In the very near future, maybe in ten years, we’ll have earpods that will do real time language translation. Someone speaks Greek to you, and with the slightest delay, you’ll hear English. You respond in English, they’ll hear Greek. It’ll work for most spoken languages, x to x. You might recognize this as the Babel fish in Douglas Adams’ fiction, but this one will be real. We are not far from it today. I’ve been using Google Translate on my phone when traveling in China. I can speak or write English through it, or listen or read Chinese from it. It’s about 80–90% accurate, which is good enough to speak with taxi cab drivers, or navigate as a tourist. I have also been using a couple of different AI translation services, such as Trint, to create a text transcript from podcasts. It listens to the podcast audio file and puts the words into text with about 95% accuracy. It does this in minutes and for a few dollars.

When even more accurate machine translation becomes available in ever more handy forms — like earbuds, or embedded into smart glasses — I can imagine huge economic changes arising from this technology. The first thing it will do is to enable people around the world who have very desirable skills, except the skill of English, to participate in the global economy. This Babel fish would permit a talented programmer in Jakarta who spoke no English to work for a Google. It would allow a talented programmer in Utah to work for a Chinese company, in Chinese. Nor does the translation have to happen online. Two employees in the same room could each be wearing the Babel fish. Of course it is immensely effective combined with virtual telepresence. When a colleague is teleporting in from a remote place to appear virtually, it is relatively easy to translate what they are saying in real time because all that information is being captured anyway. For even greater verisimilitude, their mouth movement can be reconfigured to match what they are saying in translation so it really feels they are speaking your language. It might be even be use to overcome heavy accents in the same language. Going further, the same technology could simply translate your voice into one that was a different gender, or more musical, or improved in some way. It would be your “best” voice. Some relationships might prefer to meet this way all the time because the ease of communication was greater than in real life.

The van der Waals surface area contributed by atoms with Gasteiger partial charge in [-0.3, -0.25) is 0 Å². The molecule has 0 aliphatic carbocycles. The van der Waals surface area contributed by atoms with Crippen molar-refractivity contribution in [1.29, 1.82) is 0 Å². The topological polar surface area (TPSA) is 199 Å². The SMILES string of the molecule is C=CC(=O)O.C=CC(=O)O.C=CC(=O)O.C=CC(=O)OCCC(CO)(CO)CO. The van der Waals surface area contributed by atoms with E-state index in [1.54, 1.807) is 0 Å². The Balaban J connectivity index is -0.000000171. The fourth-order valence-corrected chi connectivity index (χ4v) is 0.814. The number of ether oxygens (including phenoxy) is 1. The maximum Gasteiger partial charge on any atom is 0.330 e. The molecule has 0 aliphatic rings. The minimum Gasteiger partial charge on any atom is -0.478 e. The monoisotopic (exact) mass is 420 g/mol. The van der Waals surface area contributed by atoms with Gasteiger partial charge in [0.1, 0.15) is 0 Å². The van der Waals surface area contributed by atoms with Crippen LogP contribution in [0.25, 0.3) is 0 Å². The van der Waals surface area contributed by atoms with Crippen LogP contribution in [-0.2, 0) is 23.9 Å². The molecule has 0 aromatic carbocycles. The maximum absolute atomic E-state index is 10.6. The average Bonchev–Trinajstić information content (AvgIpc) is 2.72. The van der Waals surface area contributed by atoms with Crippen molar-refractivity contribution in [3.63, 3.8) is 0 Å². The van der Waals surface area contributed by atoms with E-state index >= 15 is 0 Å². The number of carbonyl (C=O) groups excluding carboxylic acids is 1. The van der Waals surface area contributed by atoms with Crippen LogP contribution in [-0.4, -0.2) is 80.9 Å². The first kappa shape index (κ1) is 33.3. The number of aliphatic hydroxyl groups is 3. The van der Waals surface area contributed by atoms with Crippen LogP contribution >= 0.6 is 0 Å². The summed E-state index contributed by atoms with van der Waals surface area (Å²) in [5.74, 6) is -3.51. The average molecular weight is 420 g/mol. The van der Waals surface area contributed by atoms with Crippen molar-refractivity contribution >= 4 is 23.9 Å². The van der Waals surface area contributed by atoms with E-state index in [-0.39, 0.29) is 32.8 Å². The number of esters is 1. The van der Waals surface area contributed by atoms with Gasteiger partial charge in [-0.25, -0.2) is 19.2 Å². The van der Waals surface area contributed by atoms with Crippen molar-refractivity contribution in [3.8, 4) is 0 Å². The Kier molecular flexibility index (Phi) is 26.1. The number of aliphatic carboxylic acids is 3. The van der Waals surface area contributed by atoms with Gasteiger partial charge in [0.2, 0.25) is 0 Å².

This unleashing and liquidity of talent would be a huge boost to the global economy and would help in leveling some of the inequality between wages around the world.

There would be other effects: films, music, videos, books would not need to be laboriously and expensively translated beforehand, or to reach some level of popularity before getting dubbed. Now with the Babel fish they would be instantly subtitled, dubbed, translated in real time, on demand. Over time, even regional differences (American vs Australian) could be accounted for. This universal translation-on-demand (UTOD) immediately increases the potential audience size for creative works, increasing the probability that obscure interests can find the thousand true fans around the world it’ll need to be sustainable.

I can also imagine this UTOD technology aiding migration and human mobility. When the global population plunges later this century, mega-cities around the world will begin to compete for workers and citizens; without the added hurdle of having to speak a new language will make it much easier to migrate. Many might move to Tokyo if they could virtually speak Japanese fluently.

UTOD might diminish the dominance of English as a second language. Why bother with it? On the other hand it is very possible that having simultaneous translation whispered into your ear all day for years would, over time, with the right attention, act as a teacher and help a person learn another language. Or the program could be modified to accelerate such learning if someone desired.

Today I can use Google Translate for free, just like other Google products. Ideally there would be a free version of Babel fish so that those to whom this would most make a difference would have full access to it. But we know free has its own costs. There will be pressure to insert advertising into UTOD. One could imagine how annoying it would be to be conversing with someone when every now and then you are interrupted with an ad that you both hear in your language. Worse, the ad could be related to what you were talking about, since the machine would “know” exactly what you are talking about in order to translate it. Other biz models would not interrupt you in conversation, but would try to exploit that very specific data in other modes or parts of your life. The poor and desperate are likely to take that bargain, but their data is less valuable (being poor and desperate). Alternatively, there would be a paid (no ad, no track) version.

UTOD, encased in a wearable like a Babel fish, is almost here. If adopted widely its consequences would be enormous, and I think, sudden. Even though it has been gradually improving, it might come as a huge “overnight” surprise to the world.

Originally posted on The Technium



Senior Maverick at Wired, Cool Tools maven, author of What Technology Wants, True Films, and 1,000 True Fans

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Kevin Kelly

Senior Maverick at Wired, Cool Tools maven, author of What Technology Wants, True Films, and 1,000 True Fans